As I read this article, I was especially intrigued by the concluding paragraph:
The students proved the Grandmother Hypothesis, and their results suggested that cleaning habits can change the microbes living on your skin and consequently its health status, Crandall added.
Cleaning habits, especially those related to the smallest places, can have a great impact upon the status of one’s health! My own learned grandmother knew this; as, I am persuaded, did yours. What is more, we both know that they each preached their convictions!
And therein lays the great truth I wish to draw from this article. What is true on the physical realm is also true in the spiritual realm. Chances are that most of us had grandmothers who believed passionately in and preached physical cleanliness. Would that more of us would have listened to them!
Chances are, however, that most of us also had an aged pastor, minister, or mentor in our life who passionately believed in and preached spiritual cleanliness as well. Would to the Good Lord that more of us had listened to them as well!
Let’s be honest here... It’s often easy to focus on the “biggies” at the expense of the “little-es” when it comes to spiritual cleanliness. The article notes that bathers tend to focus on the more noticeable areas, such as forearms and calves, at the expense of the less prominent ones, such as ears and toes.
In like manner, when it comes to spiritual cleanliness, people often tend to focus on what are considered to be sins that are of great significance at the expense of those that are viewed as being of little importance.
And yet, Biblically, all sin is consequential! While some may choose to differentiate between so-called mortal and venial sins, Biblically, there are no big sins and little sins. All sins are equally detrimental. All sins are equally substantial. For at the end of the day, it does not matter if one sins a lot or a little, he or she is still a sinner.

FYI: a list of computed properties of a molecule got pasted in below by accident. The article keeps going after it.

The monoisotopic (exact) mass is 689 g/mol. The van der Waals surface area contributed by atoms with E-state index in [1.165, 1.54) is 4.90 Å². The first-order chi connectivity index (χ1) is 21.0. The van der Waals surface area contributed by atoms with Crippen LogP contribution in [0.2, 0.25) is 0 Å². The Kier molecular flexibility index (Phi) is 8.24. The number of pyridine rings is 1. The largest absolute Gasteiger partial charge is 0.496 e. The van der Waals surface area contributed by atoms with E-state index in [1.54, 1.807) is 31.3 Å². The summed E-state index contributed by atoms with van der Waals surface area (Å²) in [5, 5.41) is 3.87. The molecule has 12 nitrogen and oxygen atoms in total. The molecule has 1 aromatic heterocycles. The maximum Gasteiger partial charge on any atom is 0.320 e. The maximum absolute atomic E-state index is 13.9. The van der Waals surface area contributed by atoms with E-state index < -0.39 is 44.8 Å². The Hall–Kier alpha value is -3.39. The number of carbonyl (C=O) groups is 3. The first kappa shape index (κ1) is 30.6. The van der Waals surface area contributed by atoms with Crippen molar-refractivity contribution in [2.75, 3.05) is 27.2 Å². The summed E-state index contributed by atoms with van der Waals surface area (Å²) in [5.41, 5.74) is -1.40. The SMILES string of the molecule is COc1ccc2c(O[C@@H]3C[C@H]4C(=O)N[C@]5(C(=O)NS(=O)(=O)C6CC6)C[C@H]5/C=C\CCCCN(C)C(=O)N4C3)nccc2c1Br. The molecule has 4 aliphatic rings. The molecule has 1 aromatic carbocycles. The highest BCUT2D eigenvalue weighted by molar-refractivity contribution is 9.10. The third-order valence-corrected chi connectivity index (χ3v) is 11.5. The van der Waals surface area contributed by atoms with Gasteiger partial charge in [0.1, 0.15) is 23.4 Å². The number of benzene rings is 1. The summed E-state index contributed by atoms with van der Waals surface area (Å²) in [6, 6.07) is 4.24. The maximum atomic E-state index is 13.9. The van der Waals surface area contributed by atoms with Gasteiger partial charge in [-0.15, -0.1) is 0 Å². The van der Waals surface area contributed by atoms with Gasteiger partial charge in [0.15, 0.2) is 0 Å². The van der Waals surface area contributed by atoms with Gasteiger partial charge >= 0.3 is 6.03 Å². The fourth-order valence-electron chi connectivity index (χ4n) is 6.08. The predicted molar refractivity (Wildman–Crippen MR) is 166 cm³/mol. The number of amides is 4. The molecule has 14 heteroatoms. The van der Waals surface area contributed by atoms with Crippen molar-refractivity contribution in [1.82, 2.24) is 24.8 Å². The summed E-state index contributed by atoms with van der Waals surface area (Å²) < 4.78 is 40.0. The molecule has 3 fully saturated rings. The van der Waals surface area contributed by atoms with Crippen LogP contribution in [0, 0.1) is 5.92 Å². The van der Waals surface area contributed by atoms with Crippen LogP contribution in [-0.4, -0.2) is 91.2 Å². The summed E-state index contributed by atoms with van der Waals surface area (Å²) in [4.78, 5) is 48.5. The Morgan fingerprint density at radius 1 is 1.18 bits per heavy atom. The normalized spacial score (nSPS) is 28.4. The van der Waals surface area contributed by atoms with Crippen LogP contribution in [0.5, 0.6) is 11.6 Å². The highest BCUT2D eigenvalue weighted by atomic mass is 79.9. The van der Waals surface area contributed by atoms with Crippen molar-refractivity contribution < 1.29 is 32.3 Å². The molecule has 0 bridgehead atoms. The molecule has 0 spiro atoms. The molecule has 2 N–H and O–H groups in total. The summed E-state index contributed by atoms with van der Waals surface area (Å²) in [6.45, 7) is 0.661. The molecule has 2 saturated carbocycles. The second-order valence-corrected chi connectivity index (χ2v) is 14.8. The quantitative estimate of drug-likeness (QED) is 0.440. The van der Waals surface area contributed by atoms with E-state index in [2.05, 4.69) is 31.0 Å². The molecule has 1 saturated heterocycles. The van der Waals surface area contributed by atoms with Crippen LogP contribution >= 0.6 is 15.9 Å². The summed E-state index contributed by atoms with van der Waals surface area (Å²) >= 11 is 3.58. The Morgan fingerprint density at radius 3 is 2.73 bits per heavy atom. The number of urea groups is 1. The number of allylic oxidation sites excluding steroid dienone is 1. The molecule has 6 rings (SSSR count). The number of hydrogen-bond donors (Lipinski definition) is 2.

After all, the New Testament Book of Romans tells us (in chapter 3, verse 23) that: “All have sinned and come short of the glory of God.” The word here translated as “sinned” is the word “hamartano”, which means “to miss the mark”. It comes from the context of archery, in which one aims at a mark and falls short.
By implication, at the end of the day, if one misses the bullseye, one simply misses the mark. It matters not whether or not that miss is by an inch or a country mile, one still misses the mark!
Do not make the mistake, therefore, of assuming that tending to the “biggies” alone, i.e., the more visible sins, will somehow make you less culpable than if you tended to the “little-es” as well. Such distinctions are artificial at best, and disastrous at worst.
For in truth, a conglomeration of little sins, while they may seem inconsequential to us, are just as deadly, if not more-so, than one, two, or three big sins!
In light of this, make certain to include in your next conversation with the Lord an acknowledgment, not only of your larger shortcomings, but of all your shorter ones as well. In his first New Testament Letter, (chapter 1, verse 9), the Apostle John tells us, “If we confess our sins, He is faithful and just to forgive us our sins and to cleanse us from all unrighteousness.”
All sins have consequences, even the little ones. Thank God, therefore, that all sins can be forgiven.
Knowing the consequences of sin when it is left to fester, why be partially clean when one can be fully clean?!